• What are the characteristics of algebra that distinguish it from other


branches of mathematics?

o Equations are already set equal to something, as opposed to


being a variable.

o Algebra uses arithmetic to find an answer, but arithmetic


doesn’t use algebra to find an answer.

o Algebra is a generalization of arithmetic.

o Geometry involves shapes/pictures.

o Algebra may be used in geometry solutions.

• How is a symbolic style different from a rhetorical style in algebra?


Give an example of each, and state one advantage of each
approach.

X^2+5x+6=0 <- Symbolic algebra

S + 5T + 6 is 0. <- Syncopated algebra

A square and five things and six is equal to zero. <- Rhetorical
style uses words.

← Discussion of Reading (Solving Linear Equations)

• What is the false position method? Give some examples of the


method.

o Consider the problem, a quantity and its fifth becomes 24.

o A third of a quantity is taken from half of a quantity and


becomes 18.

• Solve these problems with our traditional algorithm.


o How is the mathematics used in these two solutions the
same? Different? Are there any similarities between this
method other methods we use today.

o What are the different approaches we use to solve these


problems today?

o Will the false position method work for all first degree
algebraic problems? How do you know?

← Week 11: Polynomials and Patterns

← Sketch 10 – Quadratic Equations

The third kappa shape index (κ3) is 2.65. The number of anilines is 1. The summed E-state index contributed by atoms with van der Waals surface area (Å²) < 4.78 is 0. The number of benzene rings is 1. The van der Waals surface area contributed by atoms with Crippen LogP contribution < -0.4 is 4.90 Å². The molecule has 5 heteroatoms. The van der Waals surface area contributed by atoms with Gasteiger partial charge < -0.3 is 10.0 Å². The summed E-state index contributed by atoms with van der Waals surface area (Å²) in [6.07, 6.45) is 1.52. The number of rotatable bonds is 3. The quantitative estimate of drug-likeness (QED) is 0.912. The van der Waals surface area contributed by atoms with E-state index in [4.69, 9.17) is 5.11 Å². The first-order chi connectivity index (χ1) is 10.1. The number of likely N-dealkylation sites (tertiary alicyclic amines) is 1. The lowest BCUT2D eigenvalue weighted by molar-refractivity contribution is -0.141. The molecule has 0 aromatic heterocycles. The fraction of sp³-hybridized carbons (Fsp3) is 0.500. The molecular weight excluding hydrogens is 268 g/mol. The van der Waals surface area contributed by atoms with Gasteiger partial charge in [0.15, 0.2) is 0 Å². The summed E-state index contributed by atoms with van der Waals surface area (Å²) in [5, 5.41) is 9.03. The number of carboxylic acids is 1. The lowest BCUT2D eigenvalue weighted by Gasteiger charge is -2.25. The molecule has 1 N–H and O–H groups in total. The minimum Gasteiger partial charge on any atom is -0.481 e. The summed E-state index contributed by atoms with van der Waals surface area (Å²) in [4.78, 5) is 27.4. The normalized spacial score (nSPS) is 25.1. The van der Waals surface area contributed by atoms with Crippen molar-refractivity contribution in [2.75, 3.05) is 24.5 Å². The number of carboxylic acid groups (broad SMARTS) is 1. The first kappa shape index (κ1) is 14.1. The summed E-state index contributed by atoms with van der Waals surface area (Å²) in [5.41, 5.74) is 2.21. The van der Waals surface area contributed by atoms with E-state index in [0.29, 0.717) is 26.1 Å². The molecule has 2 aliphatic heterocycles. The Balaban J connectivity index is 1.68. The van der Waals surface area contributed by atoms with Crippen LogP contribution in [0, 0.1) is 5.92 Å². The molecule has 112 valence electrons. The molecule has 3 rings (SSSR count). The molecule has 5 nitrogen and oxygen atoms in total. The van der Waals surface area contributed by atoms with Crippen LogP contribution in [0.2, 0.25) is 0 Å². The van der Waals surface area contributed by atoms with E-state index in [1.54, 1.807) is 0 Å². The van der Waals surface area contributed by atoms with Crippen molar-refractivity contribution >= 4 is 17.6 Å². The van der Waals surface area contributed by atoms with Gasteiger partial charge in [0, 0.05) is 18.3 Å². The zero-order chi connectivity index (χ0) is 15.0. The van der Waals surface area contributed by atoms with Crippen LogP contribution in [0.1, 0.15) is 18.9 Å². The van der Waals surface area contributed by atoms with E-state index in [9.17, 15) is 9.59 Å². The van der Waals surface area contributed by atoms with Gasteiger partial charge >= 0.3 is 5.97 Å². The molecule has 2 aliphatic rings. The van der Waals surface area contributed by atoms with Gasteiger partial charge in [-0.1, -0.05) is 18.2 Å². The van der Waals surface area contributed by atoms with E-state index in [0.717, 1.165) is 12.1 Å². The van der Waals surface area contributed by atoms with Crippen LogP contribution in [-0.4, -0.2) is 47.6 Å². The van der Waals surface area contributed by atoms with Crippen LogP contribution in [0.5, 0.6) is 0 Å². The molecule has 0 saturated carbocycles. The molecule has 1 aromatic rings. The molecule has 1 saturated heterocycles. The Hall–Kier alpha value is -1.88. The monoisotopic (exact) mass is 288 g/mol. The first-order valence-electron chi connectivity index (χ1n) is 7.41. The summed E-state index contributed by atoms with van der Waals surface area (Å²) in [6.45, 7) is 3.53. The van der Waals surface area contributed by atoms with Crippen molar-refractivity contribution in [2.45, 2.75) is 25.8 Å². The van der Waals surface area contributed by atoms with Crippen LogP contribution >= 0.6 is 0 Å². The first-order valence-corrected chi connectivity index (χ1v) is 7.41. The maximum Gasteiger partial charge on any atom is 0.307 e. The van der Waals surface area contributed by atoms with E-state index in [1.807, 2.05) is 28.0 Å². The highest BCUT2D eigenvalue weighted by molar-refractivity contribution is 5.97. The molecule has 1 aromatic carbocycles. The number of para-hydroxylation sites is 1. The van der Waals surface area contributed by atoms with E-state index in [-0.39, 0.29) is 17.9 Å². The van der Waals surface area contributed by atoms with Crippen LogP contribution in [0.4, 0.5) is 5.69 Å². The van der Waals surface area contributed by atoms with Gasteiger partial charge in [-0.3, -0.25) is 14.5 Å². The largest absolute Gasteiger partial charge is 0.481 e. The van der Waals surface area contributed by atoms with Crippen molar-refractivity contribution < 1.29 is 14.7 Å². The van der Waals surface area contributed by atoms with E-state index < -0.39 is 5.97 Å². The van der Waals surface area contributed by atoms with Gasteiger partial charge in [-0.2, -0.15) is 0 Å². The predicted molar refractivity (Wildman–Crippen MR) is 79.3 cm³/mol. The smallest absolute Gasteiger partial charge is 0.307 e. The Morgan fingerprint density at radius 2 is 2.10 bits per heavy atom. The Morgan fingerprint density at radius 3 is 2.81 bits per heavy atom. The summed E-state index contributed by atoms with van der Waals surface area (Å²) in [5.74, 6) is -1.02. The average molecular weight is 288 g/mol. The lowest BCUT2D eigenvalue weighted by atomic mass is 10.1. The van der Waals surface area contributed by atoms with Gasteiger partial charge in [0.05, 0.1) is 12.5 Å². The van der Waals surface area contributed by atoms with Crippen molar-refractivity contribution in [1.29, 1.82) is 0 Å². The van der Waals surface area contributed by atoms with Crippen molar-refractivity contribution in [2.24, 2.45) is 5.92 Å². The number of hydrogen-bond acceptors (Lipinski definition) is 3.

• What is meant by “quadratic” equations?

o Dictionary.com – equations containing a single variable to the


second degree. (It’s general form is ax^2+bx+c=0, where a
is not equal to zero.).

o Wikipedia – a polynomial of degree 2.

o Comes from the Latin word quadractum which means


“square”.

• What are different methods that have been used to solve quadratic
equations in the past?

o Solving an equation – finding where the graph of the equation


passes through the x-axis. This is also finding the values of x,
such that when you plug them back into the equation, the
equation comes out to zero.

o Different approaches – graphic, algebraic (factoring, quadratic


formula, completing the square, difference of squares),
geometric

• What are some of the quadratic equations and solutions (current


method & al-Khwarizmi’s method) you came up with?

X^2 + 8X = 20
x 8

x •


x 4

8

x

• 4

X^2+8X+16=20+16

(X+4)^2=36

X+4=6

X=2

← Week 12: Calculus

← Imagine you are trying to find different ways of calculating the area of
the shaded region of the parabola. What are different methods you could
come up with?

• Integrals – taking the integral of the first point minus the integral of
the second point.

• Area of the parabola, then subtracting the area underneath it. This
would be using the rectangle approximation.

o Breaking up into multiple figure. (Would be approximating).

o Playdough – roll it out to a uniform thickness.

← Imagine you are trying to find different ways of determining the speed
of a falling object. What different methods can you come up with?

• Use a speed gun (radar gun)


• Measure falling distance and falling time. (9.8m/square second)

• Compare impact markings to KNOWN impact marking.

• Vertex formula

← What is origin of the word “calculus”?

• Originally from the word “stone” or ”pebble”.

← What does calculus mean in mathematics?

• Rate of change.

← What is the distinction between calculus and other mathematical


subjects?

• Calculus takes into consideration change. Focuses on limits,


derivates, integrals, functions, and infinite series.

← What were the origins of calculus?

← What problems did calculus help solve?

• Helps us solve things that go on to infinity and don’t have an ending


point. Things that go to an infinitely small infinity. Also addresses
rates of change and fast things are moving.